Edwin Muir
Edwin Muir; drawing by David Levine

Except for one additional poem, “The Two Sisters,” this collected edition of Edwin Muir’s poems is substantially a republication of the volume of the same title which appeared in 1960, the year following his death. Muir was a year-and-a-half older than T. S. Eliot (who was his publisher, and who provided a Preface to this edition) and his particular exile was probably more crucial and certainly more dramatic than Eliot’s. He was born on a farm in the Orkneys and his family stayed in those islands until he was fifteen. As a child, he was inevitably made aware of the household’s increasing economic difficulties as his father was forced to poorer and poorer farms by the exactions of landlords; and he saw his elder brothers leave home and the life on the land for the mainland and jobs in Glasgow. But these facts were not the part of his early years that later seemed most real to him, and eventually provided a setting for much of his poetry. Instead it was the Orkney landscape itself, the farming and fishing life as he had seen them as a child, that came to figure in his imagination as a symbol of a timeless state an image of Eden. His estrangement from that world was to him an enactment of the Fall: one of the recognizable steps in what he called “the fable.” In his autobiography he has described what he meant by the term:

In themselves our conscious lives may not be particularly interesting. But what we are not and can never be, our fable, seems to me inconceivably interesting. I should like to write that fable, but I cannot even live it; and all I could do if I related the outward course of my life would be to show how I have deviated from it; though even that is impossible, since I do not know the fable or anybody who knows it. One or two stages in it I can recognize: the age of innocence and the Fall and all the dramatic consequences that issue from the Fall. But these lie behind experience, not on its surface; they are not historical events; they are stages in the fable.

He had been plunged into the world of time and degradation when his family finally had left farming altogether and moved to Glasgow.

The first few years after we came to Glasgow were so stupidly wretched, such a meaningless waste of inherited virtue, that I cannot write of them even now without grief and anger.

His father had died during the first year in the city, and his mother and two of his brothers in the two years that followed. His own health had failed. “All that time,” he wrote, “seemed to give no return, nothing but loss…” It was a terrible initiation and the contrast between the two apparently incompatible spheres, the timeless fable and the world of historic action and loss, became, years later, the central concern of his poetry, and was implicit in virtually everything else he wrote.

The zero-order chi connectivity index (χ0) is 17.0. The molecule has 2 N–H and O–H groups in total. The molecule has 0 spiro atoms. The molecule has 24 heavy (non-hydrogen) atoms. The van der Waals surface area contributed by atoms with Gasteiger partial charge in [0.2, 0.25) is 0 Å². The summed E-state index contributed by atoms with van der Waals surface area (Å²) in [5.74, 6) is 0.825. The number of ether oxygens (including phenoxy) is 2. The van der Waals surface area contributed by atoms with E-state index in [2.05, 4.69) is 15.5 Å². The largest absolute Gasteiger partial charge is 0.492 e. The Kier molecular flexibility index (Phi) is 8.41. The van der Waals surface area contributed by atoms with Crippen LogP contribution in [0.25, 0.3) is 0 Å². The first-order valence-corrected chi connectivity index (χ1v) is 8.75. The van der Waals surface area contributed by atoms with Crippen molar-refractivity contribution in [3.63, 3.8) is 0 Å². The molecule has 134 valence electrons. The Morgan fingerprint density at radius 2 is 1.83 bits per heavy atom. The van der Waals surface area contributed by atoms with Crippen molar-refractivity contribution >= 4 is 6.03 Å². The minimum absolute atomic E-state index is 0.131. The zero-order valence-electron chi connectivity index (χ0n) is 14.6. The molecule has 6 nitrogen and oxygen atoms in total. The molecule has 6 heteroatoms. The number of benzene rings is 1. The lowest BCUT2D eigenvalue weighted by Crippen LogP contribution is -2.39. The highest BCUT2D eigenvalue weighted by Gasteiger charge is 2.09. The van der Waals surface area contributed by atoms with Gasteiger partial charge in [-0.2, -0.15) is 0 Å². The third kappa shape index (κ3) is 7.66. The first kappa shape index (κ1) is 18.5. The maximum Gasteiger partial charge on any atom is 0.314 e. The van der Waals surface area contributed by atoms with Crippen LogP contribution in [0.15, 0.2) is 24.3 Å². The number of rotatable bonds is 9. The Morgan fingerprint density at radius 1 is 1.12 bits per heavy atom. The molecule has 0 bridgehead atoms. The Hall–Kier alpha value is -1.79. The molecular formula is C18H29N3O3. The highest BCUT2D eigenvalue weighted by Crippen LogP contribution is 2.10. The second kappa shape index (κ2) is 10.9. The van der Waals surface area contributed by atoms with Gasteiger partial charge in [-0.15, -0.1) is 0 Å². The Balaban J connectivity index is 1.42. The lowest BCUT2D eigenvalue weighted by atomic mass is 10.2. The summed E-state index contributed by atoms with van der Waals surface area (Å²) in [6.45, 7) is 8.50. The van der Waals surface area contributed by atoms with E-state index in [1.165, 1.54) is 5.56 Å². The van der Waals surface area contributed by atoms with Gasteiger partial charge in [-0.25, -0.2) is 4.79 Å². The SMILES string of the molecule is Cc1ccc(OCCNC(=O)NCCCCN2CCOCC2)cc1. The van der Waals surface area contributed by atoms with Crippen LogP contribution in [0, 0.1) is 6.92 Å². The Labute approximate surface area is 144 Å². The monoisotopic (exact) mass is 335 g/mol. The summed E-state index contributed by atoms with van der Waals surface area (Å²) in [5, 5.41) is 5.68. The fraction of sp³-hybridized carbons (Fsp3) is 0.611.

HE PASSED from job to job in Glasgow and Fairport, serving as office boy, as car washer on a big estate, and as a clerk in a series of minor posts; his health continued to be undependable; he had few friends; the bleakness of the modern industrial world seemed to be inescapable; he underwent an ephemeral but depressing religious conversion. He tried to “better himself” and add to his scant formal education by reading what he could find, in particular during bouts of illness. A magazine called Great Thoughts was a favorite for a while, and was replaced eventually by Chambers’s Cyclopedia of English Literature and cheap editions of philosophers and the Victorian novelists. Rossetti attracted him briefly, and later the sentimental ironies of Heine, but he was not tempted to try writing verse. “Thinkers,” on the whole, proved more satisfying than poets during most of his twenties, and for several years he sustained himself desperately on the more extreme contentions of the philosophy of Nietzsche, proclaiming to himself his pitilessness and his independence of good and evil.

When I first began to write, some years later, what I produced was a sort of pinchbeck Nietzschean prose peppered with exclamation marks. I should be astonished at the perversity with which, against my natural inclinations, my judgment, and my everyday experience, I clung to a philosophy so little suited to a clerk in a beer-bottling factory, if I did not realize that it was a “compensation” without which I should have found it hard to face life at all. “Be hard” was one of Nietzsche’s exhortations, but I was not hard enough even to give up Nietzsche.